Do you shake your leg, pick your skin, tap your foot, tap a pen or fingers on the table, twirl your hair, bite the end of a pen cap, pick your nose . . . well, you stim.

Remember that the next time you have your finger up your nose digging for gold, don’t judge someone else for stimming differently. Try to empathize and understand. Who are you to judge?

Autism is just a part of my son, he is more than a diagnosis. More than a label.

Yes, he is autistic, but he is still a sweet 3-year-old boy, and he is amazing. He is human. 

It’s sad I even have to explain this on behalf of him.

He has many talents and gifts and blows us away all the time. My husband and I are so proud of him. Even his teacher this year told us she has learned so much from Rocco and he is a special kid who is going to do great things in life.

If he had his autism cured who would he be? I wouldn’t know who he is. 

He wouldn’t be Rocco. He wouldn’t be my son.

I always say autism is what makes him magnificent. 

Take away his autism, you take away part of who he is. I love all of him. All of him, which includes autism. I would not change him.

Sure, it has its challenges but life has those.

He is perfect. Just as you think your neurotypical kid is perfect.

Teaching the child how to be someone they aren’t is wrong and makes it feel like being autistic is a tragedy when the real tragedy is the way this world treats people with disabilities.

The tragedy is neurotypical people lack empathy and acceptance. Not autistic people. It’s the rest of the world. 

We could learn a lot of valuable lessons if we just take the time to try to understand an autistic individual and become a part of their world, to understand and accept that autism is simply a different way of thinking.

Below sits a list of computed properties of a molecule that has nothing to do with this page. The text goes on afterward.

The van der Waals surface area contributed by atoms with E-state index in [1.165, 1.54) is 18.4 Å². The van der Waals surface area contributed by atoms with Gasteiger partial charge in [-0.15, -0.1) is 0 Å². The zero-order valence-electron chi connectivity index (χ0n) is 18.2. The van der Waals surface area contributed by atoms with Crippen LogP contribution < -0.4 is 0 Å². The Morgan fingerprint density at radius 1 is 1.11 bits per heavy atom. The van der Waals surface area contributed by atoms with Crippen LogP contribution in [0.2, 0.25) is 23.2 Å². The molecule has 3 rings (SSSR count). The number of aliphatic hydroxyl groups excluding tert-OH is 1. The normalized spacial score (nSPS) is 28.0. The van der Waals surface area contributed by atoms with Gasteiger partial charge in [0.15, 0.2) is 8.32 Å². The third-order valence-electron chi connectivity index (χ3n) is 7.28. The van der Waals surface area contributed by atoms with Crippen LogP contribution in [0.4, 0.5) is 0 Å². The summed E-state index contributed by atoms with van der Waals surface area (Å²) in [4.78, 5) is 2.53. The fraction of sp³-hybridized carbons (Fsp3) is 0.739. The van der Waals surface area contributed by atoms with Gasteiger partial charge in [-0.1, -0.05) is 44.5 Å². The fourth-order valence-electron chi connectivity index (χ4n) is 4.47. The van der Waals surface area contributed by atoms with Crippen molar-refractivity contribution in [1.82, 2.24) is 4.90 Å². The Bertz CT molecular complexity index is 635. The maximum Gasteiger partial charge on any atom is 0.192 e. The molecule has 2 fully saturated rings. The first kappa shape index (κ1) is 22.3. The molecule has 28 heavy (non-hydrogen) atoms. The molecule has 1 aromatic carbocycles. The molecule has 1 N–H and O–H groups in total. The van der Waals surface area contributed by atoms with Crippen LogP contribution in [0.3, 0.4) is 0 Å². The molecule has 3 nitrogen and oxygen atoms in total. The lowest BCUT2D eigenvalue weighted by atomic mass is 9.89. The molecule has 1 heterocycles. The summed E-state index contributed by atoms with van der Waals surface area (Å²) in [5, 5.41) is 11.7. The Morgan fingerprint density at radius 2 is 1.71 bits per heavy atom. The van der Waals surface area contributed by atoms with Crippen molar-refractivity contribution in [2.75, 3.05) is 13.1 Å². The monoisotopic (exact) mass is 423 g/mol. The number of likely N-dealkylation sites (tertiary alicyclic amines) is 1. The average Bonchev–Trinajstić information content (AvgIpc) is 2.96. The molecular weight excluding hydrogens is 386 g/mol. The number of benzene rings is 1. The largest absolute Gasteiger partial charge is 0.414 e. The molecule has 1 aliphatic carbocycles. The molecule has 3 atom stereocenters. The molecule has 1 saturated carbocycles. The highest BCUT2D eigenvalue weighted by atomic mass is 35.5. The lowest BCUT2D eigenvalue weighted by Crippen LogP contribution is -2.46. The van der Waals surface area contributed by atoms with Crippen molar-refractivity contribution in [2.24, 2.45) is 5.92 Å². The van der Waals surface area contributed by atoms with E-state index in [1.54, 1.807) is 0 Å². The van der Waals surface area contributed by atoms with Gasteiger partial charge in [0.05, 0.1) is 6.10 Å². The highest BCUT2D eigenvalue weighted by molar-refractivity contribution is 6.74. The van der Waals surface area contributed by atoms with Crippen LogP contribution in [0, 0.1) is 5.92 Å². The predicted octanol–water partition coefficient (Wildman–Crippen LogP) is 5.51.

RELATED: Autism May Never Get Easier, But We Keep Getting Stronger

Like that one saying goes, “I thought I would be teaching my child about the world, instead, I’m teaching the world about my child.”

I will never stop spreading awareness, but they deserve acceptance. Everyone wants to feel loved, included, and accepted.

I know I will never fully understand what my son goes through being autistic. I desperately wish I could, but I try my hardest and will always be patient with him. I can’t feel the way he feels or see the way he views the world because I myself am neurotypical. 

What I can do is just love him and keep him safe. He can teach me things; I can learn from him. I will continue to educate myself about everything autism. I will continue to read books written by autistic authors too.

I want to know everything I can. 

How badly I wish I could view the world through his eyes, for just a moment. 

He is such a beautiful soul

I know he has a bright future ahead of him and he will crush these stigmas.

I worry when my son grows older each year—he will be four in September.

If people see a 5-year-old, 10-year-old, or 15-year-old stimming or dealing with sensory challenges, then they don’t think it’s so cute anymore.

They think it’s weird, they point, they stare, or want nothing to do with them because they experience the world in a different way.

Neurotypical people fear whatever isn’t considered their normal—how close-minded.

Autistic individuals feel things differently, hear things differently, taste things differently, see things differently, they process things differently. 

They are different. Not less.

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Jacquelyn Binford

My name is Jacquelyn Binford. I am a wife, birthmother and mother. My beautiful daughter is 16. And my son is 3. Hoping to share my adoption story for other birthmothers.